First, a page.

Irving Penn’s Legba

by Kiko Matsing

Dahomey Legba

18 December 2004, Museum of Fine Arts, Houston. Today, I discovered through the photographs of Irving Penn the Dionysian principle among the Dahomey people of Africa. In Legba, guardian of household entrances, bestower of sexual potency, seventh- and youngest-born son of Mawu, divine trickster, temperamental messenger and linguist of the gods, we discover an elemental disruptive force, “the personification of philosophical accident, of the way out in a world ruled by destiny”.

From Dahomey/Legba XI 1967: “Legba, the arch individualist, maybe thought of as the personification of the being who loves mischief, knows no inhibitions, recognizes no taboos, dares to challenge injustices, even on the part of the Creator, and to expose them…”

Legba is represented as a human figure made of red clay, with cowrie shells for eyes, giving it an appearance in-between a grinning Cheshire cat and a laughing Buddha. Often, it is stained with the blood of sacrificial animals or egg yolk, and sometimes portrayed with goatish horns or huge phalluses. The latter screams to mind the Greek satyr whom Nietzsche describes as “the offspring of a longing for the primitive and the natural… the archetype of man, the embodiment of his highest and most intense emotions, the ecstatic reveler… something sublime and divine”. (The Birth of Tragedy)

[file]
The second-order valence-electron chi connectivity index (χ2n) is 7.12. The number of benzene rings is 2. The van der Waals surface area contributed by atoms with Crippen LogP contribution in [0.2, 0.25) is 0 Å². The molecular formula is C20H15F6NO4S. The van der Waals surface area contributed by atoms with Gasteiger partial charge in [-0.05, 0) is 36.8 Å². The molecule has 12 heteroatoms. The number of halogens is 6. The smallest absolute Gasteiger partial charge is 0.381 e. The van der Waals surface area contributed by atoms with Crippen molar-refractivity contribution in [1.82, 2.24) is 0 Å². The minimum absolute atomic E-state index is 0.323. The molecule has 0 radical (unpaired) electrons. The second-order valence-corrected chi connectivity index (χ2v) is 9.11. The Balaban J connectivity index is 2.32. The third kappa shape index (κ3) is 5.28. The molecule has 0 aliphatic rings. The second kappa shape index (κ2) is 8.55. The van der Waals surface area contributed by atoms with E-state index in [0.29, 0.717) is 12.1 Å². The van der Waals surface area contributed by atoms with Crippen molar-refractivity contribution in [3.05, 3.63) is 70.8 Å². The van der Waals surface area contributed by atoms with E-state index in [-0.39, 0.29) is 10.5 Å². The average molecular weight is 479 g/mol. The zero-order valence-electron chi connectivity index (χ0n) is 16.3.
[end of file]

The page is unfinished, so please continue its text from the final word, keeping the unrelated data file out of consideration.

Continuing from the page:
Is it coincidental that these symbols of life, death, and fecundity intersect in this playful African figure of Legba, as well as in the Greek Dionysian spirit? Or is this principle at the core of all cultures, in the manner of Jung’s archetypes buried in our collective unconscious–the primitive response to our primal encounter with Nature? Primitive and primal because it is a priori contemplation, before all science and philosophy.

For Nietzsche, knowledge will not do. Once we have looked into the essence of things, we can only react like Hamlet: nausea that inhibits action, “for… action cannot change anything in the eternal nature of things.” Only art “knows how to turn these nauseous thoughts about the horror or absurdity of existence into notions with which one can live: these are the sublime as the artistic taming of the horrible, and the comic as the artistic discharge of the nausea of absurdity.”

In so far as it quiets our fear of death, and allows us to come to terms with Nature, then art, and the aesthetic experience, serves somewhat as our form of Legba, our way out from the absurdities of life.